ARIS has been used in a variety of formal and informal learning environments and content areas, including science, folklore, art, second language, physical education and history. This platform has promise wherever place can play a meaningful role in learning, whether it be to produce curricula or as a design/prototyping tool for students. Therefore, we hope that participants will not only leave our workshop with a technical understanding of ARIS, but also with an inspiration to use ARIS to push the boundaries of learning through mobile locative activities.

Thursday, October 18, 2:30p-3:00p


Thursday, October 18, 3:00p-4:00p

Researching Playful Learning in Two-Way TV

Presenter(s)Alex Games and Meagan Rothschild
DescriptionThe Playful Learning initiative out of Microsoft Studios is working to use the Xbox and the Kinect to transform the ways we think of play and learning, whether in a living room or a classroom. One platform coming out of this initiative is Two-Way Television, a means of combining entertainment with thoughtful learning experiences by engaging physical activity and embodied learning practices. The first two industry partners are Sesame Workshop and National Geographic TV. The products are scheduled to be released in fall of 2012.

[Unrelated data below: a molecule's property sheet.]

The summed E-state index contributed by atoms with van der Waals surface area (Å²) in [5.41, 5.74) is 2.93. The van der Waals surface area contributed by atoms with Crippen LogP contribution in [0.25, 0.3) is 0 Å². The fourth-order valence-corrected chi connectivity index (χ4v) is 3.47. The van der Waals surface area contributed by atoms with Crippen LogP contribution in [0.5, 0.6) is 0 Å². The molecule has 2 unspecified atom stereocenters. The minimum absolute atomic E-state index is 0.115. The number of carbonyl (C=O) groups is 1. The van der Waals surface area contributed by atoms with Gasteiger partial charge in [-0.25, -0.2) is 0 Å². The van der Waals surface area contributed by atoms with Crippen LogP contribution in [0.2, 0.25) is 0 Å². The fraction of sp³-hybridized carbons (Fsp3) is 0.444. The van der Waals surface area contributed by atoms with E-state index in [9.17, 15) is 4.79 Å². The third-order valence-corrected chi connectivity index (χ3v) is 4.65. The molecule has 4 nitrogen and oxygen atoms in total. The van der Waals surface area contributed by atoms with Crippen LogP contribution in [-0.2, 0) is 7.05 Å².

An initial study has begun through Microsoft Research that investigates how ideas of embodied cognition and comprehension can be investigated across products in order to a) understand the experiences of participants, and b) explore the ways in which the products can facilitate new meaning-making (Alibali & Nathan, 2007; Barsalou, Niedenthal, Barbey, & Ruppert, 2003; Glenberg, Jaworski, Rischal, & Levin, 2007; Glenberg, Brown, & Leven, 2007). The first phase of research focused specifically on Sesame Street Kinect TV episodes, and targeted participants between three and five years of age. Research tools included comprehension measurements through interviews and performance-based activities, and observation protocols/video coding schemes (Crawley, Anderson, Santomero, Wilder, Williams, Evans, & Bryant, 2002). Early tests using these tools took place with Microsoft User Research at their user research labs in Redmond, WA.